ZAGREB, February 14, 2018 – Finance Minister Zdravko Marić said on Wednesday that Croatia was above the global average in financial literacy but that there was a lot of room for progress given that more than half of citizens could not be defined as financially literate.
Marić said the steps forward were visible as the government had raised awareness, through fiscal and budgetary polices, of the importance of balancing revenues and expenditures, adding that similar principles could be applied to the corporate system and every individual. He was speaking at a forum at which the “Finances for Everyone” project and a survey conducted as part of it were presented.
Marić said financial literacy should be used not only to reduce negative risks, such as the global financial crisis or loans pegged to the Swiss franc, but also to increase positive risks by educating citizens to better manage their finances.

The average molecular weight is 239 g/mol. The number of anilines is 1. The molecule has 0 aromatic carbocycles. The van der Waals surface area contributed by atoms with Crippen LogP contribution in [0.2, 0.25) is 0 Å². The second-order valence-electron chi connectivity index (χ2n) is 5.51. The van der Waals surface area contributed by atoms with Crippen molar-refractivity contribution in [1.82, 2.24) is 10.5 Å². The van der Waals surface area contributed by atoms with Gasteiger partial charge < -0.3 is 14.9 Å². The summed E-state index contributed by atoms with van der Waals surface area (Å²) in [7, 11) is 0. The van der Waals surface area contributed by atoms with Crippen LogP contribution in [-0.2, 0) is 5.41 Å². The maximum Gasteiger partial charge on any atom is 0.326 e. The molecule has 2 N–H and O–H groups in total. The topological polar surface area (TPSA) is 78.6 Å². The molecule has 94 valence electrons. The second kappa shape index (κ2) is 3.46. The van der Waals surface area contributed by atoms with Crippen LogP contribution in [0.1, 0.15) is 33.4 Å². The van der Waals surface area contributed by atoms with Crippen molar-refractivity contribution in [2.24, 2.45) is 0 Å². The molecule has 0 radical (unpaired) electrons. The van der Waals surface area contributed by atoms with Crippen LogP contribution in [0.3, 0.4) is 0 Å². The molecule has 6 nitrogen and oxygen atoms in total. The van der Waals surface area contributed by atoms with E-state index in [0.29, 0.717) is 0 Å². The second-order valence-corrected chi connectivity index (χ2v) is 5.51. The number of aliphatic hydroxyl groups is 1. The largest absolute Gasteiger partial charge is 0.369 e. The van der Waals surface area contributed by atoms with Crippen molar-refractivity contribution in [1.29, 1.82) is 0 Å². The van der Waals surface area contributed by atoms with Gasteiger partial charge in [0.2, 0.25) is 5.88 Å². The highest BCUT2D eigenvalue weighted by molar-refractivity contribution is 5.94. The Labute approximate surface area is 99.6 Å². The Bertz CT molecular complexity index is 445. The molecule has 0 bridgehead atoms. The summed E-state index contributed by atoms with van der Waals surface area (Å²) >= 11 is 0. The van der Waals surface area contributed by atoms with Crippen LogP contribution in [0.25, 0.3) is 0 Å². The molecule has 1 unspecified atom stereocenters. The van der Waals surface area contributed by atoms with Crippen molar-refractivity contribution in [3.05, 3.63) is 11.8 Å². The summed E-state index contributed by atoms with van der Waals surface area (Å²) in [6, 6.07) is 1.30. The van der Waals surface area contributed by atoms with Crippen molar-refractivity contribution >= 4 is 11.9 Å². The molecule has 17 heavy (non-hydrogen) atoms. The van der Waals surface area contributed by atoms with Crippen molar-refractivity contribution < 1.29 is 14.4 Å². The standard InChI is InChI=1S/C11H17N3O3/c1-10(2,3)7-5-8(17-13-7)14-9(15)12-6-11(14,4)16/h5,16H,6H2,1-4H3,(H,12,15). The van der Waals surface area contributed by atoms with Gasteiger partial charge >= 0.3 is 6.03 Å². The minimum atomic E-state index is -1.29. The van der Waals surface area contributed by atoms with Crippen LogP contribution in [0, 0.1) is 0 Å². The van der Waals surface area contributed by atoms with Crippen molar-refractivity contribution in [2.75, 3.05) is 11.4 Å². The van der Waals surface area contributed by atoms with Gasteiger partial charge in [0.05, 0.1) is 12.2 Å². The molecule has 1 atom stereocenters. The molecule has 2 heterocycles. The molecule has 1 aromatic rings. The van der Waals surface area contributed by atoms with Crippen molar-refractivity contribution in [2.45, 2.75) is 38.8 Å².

He said the was no general approach to informing citizens about the second pension pillar, pension savings and contributions, and that more than 90% young people starting work did not choose a pension plan but had it randomly selected. “This only shows that here too the level of financial literacy and information is quite low.”
A survey by the Hanfa regulator and the central bank shows that 44% of Croatian citizens are financially literate, which is above the global average, but also that 56%, regardless of their illiteracy, make financial decisions and use financial services on a daily basis.
The survey also shows that the youngest and the oldest are the least financially literate.